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Papers


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Stochastic Backpropagation through Mixture Density Distributions

Alex Graves

The ability to backpropagate stochastic gradients through continuous latent distributions has been crucial to the emergence of variational autoencoders and stochastic gradient variational Bayes. The key ingredient is an unbiased and low-variance way of estimating gradients with respect to distribution parameters from gradients evaluated at distribution samples. The "reparameterization trick" provides a class of transforms yielding such estimators for many continuous distributions, including the Gaussian and other members of the location-scale family. However the trick does not readily extend to mixture density models, due to the difficulty of reparameterizing the discrete distribution over mixture weights. This report describes an alternative transform, applicable to any continuous multivariate distribution with a differentiable density function from which samples can be drawn, and uses it to derive an unbiased estimator for mixture density weight derivatives. Combined with the reparameterization trick applied to the individual mixture components, this estimator makes it straightforward to train variational autoencoders with mixture-distributed latent variables, or to perform stochastic variational inference with a mixture density variational posterior.

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Recurrent Highway Networks

Julian Georg Zilly, Rupesh Kumar Srivastava, Jan Koutník, Jürgen Schmidhuber

Many sequential processing tasks require complex nonlinear transition functions from one step to the next. However, recurrent neural networks with such 'deep' transition functions remain difficult to train, even when using Long Short-Term Memory networks. We introduce a novel theoretical analysis of recurrent networks based on Gersgorin's circle theorem that illuminates several modeling and optimization issues and improves our understanding of the LSTM cell. Based on this analysis we propose Recurrent Highway Networks, which are long not only in time but also in space, generalizing LSTMs to larger step-to-step depths. Experiments indicate that the proposed architecture results in complex but efficient models, beating previous models for character prediction on the Hutter Prize Wikipedia dataset and word-level language modeling on the Penn Treebank corpus.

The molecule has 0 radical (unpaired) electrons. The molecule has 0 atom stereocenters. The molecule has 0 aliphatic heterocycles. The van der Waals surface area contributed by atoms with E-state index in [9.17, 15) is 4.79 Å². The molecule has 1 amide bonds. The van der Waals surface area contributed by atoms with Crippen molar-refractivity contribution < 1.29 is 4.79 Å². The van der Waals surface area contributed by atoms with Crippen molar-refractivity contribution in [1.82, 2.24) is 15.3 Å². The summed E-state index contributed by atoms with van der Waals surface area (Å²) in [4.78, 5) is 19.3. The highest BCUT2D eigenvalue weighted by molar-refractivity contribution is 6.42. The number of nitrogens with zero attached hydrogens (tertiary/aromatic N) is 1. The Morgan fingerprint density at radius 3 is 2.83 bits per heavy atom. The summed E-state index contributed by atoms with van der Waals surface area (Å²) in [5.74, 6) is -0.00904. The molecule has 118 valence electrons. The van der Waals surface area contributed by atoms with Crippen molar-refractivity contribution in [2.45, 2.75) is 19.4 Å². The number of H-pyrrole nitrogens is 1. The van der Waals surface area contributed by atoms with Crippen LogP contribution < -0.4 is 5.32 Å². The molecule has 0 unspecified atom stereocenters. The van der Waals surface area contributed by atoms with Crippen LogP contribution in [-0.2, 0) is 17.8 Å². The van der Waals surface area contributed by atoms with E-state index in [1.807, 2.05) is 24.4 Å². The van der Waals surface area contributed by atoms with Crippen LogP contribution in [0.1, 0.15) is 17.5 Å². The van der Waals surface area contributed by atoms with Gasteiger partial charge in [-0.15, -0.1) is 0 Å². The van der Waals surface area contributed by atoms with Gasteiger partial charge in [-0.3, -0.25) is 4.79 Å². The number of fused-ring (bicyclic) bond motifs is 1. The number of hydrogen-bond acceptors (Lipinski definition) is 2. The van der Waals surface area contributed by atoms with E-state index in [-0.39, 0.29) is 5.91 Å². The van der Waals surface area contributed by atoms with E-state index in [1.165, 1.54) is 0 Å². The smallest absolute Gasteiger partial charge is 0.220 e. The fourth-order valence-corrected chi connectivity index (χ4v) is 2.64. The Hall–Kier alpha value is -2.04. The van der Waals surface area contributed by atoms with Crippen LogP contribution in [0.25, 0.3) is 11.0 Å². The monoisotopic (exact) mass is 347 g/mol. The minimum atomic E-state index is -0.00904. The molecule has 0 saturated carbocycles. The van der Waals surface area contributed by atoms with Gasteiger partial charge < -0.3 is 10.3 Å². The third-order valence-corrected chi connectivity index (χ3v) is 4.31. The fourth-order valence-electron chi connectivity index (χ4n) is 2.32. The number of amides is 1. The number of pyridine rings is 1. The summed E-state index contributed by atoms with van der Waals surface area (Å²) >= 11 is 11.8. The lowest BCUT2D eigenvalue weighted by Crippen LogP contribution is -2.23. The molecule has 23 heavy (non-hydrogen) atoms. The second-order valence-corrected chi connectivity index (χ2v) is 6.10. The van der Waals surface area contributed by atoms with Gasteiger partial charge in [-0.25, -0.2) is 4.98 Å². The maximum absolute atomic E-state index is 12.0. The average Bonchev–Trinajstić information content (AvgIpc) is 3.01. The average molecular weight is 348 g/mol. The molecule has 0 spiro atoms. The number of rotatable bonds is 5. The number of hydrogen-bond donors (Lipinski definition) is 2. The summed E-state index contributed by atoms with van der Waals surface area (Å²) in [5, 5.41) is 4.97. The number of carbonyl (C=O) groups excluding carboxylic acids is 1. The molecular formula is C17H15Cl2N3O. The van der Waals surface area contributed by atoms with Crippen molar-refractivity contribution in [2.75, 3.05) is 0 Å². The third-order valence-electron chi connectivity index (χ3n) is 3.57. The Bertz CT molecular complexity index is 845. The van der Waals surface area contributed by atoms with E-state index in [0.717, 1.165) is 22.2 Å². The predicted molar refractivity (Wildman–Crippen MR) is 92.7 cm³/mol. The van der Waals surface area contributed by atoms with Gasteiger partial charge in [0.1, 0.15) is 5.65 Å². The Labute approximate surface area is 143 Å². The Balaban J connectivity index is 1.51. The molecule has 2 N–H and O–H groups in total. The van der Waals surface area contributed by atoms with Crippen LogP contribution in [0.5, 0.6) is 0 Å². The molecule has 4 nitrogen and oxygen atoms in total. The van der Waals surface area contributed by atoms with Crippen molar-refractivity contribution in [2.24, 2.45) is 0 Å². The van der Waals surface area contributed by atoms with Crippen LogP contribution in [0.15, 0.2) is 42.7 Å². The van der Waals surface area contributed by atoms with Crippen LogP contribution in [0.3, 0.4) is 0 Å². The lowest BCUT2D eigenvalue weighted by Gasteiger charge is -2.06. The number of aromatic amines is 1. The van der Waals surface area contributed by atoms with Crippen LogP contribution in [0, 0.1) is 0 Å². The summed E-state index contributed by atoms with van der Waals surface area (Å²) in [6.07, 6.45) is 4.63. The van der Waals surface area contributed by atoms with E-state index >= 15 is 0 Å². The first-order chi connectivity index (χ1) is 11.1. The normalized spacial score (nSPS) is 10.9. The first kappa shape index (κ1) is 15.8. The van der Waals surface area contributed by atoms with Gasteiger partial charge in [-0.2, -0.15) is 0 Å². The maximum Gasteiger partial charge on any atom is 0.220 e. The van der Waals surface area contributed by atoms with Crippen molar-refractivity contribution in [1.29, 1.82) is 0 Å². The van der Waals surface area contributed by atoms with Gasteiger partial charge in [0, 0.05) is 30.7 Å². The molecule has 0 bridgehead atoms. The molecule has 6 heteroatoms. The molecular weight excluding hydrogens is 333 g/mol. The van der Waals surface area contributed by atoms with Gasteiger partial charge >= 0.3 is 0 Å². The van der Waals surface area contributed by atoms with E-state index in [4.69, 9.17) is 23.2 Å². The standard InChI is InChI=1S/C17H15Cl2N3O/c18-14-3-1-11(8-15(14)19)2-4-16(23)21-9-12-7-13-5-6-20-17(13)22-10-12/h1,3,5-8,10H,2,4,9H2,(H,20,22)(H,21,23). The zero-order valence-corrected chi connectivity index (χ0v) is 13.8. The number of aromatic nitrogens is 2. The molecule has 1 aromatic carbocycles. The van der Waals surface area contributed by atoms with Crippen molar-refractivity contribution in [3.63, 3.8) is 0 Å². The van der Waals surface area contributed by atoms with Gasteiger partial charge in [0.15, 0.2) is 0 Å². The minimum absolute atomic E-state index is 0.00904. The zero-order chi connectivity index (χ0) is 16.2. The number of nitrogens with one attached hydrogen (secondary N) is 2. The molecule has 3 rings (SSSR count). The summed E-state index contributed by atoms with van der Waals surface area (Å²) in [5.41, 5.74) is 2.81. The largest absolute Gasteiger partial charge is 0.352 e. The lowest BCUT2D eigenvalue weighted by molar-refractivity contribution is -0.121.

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Recurrent Memory Array Structures

Kamil Rocki

The following report introduces ideas augmenting standard Long Short Term Memory (LSTM) architecture with multiple memory cells per hidden unit in order to improve its generalization capabilities. It considers both deterministic and stochastic variants of memory operation. It is shown that the nondeterministic Array-LSTM approach improves state-of-the-art performance on character level text prediction achieving 1.402 BPC on enwik8 dataset. Furthermore, this report estabilishes baseline neural-based results of 1.12 BPC and 1.19 BPC for enwik9 and enwik10 datasets respectively.